Critic Reviews



Based on 36 critic reviews provided by
Wall Street Journal
Combines silly stuff about life in Los Angeles with buoyant energy, a couple of chases worthy of the Keystone Kops and quick-witted actors playing droll characters with obvious affection.
The Globe and Mail (Toronto)
Ten minutes in, and the verdict is already clear: This is a flick that goes both ways. It's funny, then it's not; it's cooking, then it isn't; it's different, then it ain't.
Portland Oregonian
A film of curiosities and asides, it deliberately eschews plot in favor of character quirk, which is fine in theory and even commendable. But the quirks are lame, the ultimate conflation of story lines is clumsy.
New York Magazine (Vulture)
A frustrating blend of the sharply funny and the ploddingly generic. Although he does them well enough, we don’t really need Ron Shelton to give us the same old skidding-U-turn cop-thriller theatrics. He’s a much more distinctive talent than this crass spree allows for.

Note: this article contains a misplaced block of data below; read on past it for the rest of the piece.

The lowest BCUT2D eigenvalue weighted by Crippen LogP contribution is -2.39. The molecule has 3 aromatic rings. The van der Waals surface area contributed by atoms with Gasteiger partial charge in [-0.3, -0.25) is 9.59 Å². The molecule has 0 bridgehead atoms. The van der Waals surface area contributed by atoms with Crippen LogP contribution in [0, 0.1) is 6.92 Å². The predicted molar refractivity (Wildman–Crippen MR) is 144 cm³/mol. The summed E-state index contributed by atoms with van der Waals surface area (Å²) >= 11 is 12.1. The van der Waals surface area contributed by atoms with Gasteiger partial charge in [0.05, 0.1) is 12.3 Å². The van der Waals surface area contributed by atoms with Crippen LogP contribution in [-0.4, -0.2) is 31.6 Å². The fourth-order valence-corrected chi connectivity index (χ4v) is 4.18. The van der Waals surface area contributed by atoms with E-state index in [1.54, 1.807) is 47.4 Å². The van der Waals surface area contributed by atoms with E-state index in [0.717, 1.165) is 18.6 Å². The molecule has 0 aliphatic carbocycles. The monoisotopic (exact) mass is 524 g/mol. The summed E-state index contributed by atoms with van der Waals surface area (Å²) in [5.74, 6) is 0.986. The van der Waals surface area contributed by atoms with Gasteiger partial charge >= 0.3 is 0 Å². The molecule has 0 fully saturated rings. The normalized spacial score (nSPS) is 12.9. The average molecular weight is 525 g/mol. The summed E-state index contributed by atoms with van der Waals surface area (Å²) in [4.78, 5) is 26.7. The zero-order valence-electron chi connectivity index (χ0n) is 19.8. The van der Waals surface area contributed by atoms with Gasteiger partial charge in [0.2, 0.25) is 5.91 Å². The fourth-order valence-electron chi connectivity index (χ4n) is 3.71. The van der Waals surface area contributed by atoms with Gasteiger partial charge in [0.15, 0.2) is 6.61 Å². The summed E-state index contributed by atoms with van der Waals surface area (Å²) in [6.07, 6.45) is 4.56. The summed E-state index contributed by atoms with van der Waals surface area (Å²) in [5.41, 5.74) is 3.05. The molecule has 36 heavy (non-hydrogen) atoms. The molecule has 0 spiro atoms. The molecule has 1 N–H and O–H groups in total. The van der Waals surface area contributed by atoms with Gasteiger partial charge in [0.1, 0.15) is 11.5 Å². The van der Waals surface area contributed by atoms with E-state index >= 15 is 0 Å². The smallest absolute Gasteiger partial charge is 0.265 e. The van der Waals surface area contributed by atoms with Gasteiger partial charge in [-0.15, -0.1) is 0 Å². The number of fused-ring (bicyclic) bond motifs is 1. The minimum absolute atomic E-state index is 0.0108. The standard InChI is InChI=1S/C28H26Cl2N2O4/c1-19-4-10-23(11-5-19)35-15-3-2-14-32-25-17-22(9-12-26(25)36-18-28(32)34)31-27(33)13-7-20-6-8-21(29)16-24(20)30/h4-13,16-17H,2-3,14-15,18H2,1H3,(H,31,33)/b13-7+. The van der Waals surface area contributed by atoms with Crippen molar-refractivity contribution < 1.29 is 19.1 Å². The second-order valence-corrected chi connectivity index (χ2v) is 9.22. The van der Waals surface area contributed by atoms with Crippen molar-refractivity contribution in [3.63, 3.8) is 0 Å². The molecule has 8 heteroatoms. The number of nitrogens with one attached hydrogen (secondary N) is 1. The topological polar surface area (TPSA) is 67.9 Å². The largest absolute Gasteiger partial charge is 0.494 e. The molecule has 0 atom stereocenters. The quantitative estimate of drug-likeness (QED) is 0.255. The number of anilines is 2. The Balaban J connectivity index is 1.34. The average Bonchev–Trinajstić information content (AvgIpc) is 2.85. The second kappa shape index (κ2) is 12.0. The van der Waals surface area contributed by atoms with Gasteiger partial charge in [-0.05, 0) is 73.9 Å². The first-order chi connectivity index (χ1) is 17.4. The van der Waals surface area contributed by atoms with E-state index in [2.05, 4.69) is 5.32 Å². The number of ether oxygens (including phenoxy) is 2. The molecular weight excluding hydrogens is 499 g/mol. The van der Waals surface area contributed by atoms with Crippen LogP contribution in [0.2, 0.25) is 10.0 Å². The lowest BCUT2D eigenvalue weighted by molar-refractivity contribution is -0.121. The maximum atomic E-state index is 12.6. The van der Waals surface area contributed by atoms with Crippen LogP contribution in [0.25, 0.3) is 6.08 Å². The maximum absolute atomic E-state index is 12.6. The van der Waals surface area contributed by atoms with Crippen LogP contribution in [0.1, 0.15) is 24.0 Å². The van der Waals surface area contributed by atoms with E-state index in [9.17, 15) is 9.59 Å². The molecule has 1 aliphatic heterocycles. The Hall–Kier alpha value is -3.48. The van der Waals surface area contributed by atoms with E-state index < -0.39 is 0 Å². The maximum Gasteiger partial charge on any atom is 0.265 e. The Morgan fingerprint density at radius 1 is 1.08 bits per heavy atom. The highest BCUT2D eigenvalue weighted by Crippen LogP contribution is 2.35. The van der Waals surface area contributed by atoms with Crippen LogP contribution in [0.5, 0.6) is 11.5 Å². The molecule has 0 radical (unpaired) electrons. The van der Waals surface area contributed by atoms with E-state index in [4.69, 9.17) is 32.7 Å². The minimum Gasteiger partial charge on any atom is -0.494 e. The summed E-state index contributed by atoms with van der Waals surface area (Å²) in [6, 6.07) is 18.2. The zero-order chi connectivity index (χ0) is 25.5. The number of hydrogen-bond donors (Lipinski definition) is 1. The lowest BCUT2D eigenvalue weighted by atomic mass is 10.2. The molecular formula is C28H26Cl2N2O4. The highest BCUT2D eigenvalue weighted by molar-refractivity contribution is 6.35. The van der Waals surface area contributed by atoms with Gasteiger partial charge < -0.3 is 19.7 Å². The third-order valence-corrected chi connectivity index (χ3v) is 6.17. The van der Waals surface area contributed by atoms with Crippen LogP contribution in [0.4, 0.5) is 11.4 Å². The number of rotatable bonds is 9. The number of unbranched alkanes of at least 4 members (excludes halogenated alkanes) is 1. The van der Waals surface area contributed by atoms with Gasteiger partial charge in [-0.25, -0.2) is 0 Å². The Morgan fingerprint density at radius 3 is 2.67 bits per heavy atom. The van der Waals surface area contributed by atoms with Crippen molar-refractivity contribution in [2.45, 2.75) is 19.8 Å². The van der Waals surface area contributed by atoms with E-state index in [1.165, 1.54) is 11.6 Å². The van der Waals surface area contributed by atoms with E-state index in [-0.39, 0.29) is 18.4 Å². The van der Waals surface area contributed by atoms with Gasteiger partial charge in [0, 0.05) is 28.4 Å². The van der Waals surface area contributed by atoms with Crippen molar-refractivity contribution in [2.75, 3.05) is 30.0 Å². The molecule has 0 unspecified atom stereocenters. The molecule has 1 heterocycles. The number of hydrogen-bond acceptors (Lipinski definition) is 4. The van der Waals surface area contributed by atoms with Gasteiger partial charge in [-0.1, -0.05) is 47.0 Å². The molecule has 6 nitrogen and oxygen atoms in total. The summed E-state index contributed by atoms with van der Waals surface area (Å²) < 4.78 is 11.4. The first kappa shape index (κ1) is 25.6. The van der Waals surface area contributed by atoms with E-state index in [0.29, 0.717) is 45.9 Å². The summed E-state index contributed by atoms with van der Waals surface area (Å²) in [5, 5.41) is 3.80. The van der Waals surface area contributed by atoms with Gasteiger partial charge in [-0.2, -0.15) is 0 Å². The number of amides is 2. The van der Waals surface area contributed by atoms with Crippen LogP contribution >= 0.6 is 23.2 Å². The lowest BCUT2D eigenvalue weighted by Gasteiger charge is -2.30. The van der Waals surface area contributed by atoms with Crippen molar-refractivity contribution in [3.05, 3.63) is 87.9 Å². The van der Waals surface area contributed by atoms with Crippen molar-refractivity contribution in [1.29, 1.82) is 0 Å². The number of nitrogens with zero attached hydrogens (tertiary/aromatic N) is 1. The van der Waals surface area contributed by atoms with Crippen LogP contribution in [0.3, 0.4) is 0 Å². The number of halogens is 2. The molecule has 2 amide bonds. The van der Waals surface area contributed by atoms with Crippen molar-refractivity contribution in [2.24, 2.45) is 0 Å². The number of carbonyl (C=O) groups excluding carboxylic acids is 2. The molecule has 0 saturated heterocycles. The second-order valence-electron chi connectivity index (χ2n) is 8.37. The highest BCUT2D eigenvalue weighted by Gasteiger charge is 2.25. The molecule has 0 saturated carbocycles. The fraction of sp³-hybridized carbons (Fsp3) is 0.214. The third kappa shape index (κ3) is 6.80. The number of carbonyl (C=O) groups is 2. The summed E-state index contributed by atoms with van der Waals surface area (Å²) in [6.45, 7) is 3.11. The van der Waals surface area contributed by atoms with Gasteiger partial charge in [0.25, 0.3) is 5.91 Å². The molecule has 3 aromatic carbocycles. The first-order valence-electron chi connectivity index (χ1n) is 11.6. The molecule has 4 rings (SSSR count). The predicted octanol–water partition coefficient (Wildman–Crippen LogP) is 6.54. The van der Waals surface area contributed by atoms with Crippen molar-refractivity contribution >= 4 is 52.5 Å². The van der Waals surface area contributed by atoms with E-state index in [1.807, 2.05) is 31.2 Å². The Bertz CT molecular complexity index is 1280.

Inside this numbingly formulaic action comedy there's a small, quirky movie not screaming hard enough to get out--the kind of movie that director and co-writer Ron Shelton (“Bull Durham,” “Tin Cup”) could have had some real fun with.
The movie is a mess, but Harnett and Ford are likable enough to make Hollywood Homicide a unique addition to the cookie-cutter spectacles that usually grace theaters during the summer months.
Although Ford does not exactly mail in his performance, this is a lazy job, and far from his best work. On top of that, he has no chemistry with co-star (and heartthrob of the moment) Josh Hartnett.
L.A. Weekly
Nothing, in fact, really fits together, most notably the partnership of Ford and Hartnett: Looking weathered yet professional, Ford carries what he can, but pretty and sullen Hartnett barely comes to life, leaving his partner stranded, and straining.
Charlotte Observer
Souza and Shelton throw in all kinds of ridiculous devices they learned in second-year screenwriting class.
By the time it ended, I'd stopped caring. I suspect most moviegoers will do the same. Here's hoping Shelton scurries back to the athletic world in a hurry.

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